Initially, I was mildly not interested when I heard the author's voice, and this I assume is just because I have grown accustomed to actors reading audio books. I would say that roughly ten minutes into the book, this became a non-issue.
I was taken in fairly quickly by the possibilities that this story gave me. Two young women embarking a year-long journey into the world. What could be more exciting than...more
The book is set in China in the mid-eighties, a couple of years before my own first, brief encounter with mainland China. Susan Gilman and her not-...more
Susie Jane Gilman does just that, and in 1986, when most borders were closed to the U.S. during the Cold War. Information was scarce and travel was truly an adve...more
Nancy Pearl Book Reviews for 6/20/2009
In her memoir, "The Sisters Antipodes," Jane Alison describes what happens to the children in the wake of a complicated family swap. It's about two couples who get divorced in order to exchange spouses. Our book critic Nancy Pearl says it's a gripping memoir marked by writing that is searing in its honesty and pain. Our book critic spoke with KUOW's Dave Beck.
Once there were two families: one Australian, one American. E...more
As a recent college graduate myself, I was excited to stumble upon a book that I thought might provide some humor and insight about this monumentally turbulent time. Unfortunately, Susan Gilman's memoir only seemed to by turns annoy and offend me. The characters narcissism was unbearable and the d...more
So not what I was expecting. I thought this was going to be a memoir about two girls, Susan Jane Gilman and her friend Claire Van Houten and their backpacking trip through China; something where I could read about their adventures and for some of it, reminisce, "Ahhh, it was like that when I went there..." And parts of it were like that. Despite the fact that she went in 1986 and I didn't travel there until twenty years later, Gilman's description of visiting the Great Wall, of seeing glimpses o...more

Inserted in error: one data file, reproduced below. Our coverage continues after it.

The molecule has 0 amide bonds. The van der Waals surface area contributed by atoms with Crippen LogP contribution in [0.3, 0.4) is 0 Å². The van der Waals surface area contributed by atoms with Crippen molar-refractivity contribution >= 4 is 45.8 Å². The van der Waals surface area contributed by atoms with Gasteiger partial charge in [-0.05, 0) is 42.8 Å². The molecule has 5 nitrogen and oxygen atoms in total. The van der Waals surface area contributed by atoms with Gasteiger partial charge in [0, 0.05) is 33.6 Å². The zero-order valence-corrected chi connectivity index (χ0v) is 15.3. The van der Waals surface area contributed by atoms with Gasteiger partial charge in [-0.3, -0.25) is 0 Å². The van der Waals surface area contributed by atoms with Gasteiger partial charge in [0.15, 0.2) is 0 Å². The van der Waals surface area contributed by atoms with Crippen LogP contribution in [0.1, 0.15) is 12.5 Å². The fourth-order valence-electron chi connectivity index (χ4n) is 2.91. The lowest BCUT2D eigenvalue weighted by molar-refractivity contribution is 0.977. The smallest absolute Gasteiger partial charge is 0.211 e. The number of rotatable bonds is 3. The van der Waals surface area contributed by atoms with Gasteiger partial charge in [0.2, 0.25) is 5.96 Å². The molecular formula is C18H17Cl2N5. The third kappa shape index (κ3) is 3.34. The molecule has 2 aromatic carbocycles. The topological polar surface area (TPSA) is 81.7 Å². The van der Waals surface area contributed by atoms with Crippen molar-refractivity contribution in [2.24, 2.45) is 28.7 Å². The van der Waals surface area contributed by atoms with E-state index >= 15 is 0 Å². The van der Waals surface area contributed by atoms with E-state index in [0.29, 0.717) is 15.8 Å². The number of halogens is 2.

However, Gilman captures the petty grievances that sometimes b...more
In 1986, Gilman and her college friend Claire embarked on an “around the world” b...more
I couldn't get past the first 1.5 chapters because the two main people came across as whiny, obnoxious, naive women who stupidly decided to travel to an area where they knew no one and could not speak the language.
I realize my view is probably colored by the fact that I couldn't read much further than the two of them arriving in China and the very end to find out what happened, but I just didn't care. I'm glad the author became a stronger person and did eventually travel around the worl...more
While the author does take pains to note that she was young and immature, it comes across more as a way to excuse the behavior she's writing about rather than a real understanding of who she was then. She goes to great pains to point out the differences between her and her travel companion (Companion is rich, sop...more
Background: Made, born, raised in New York City
Career: Author of three nonfiction books, Undress Me in the Temple of Heaven, Hypocrite
in a Pouffy White Dress, and Kiss My Tiara (see bookshelf). Have contributed to numerous
anthologies, worked as journalist, and written for New York Times, Los Angeles Times, Ms.,
Real Simple, Washington City Paper, Us magaz...more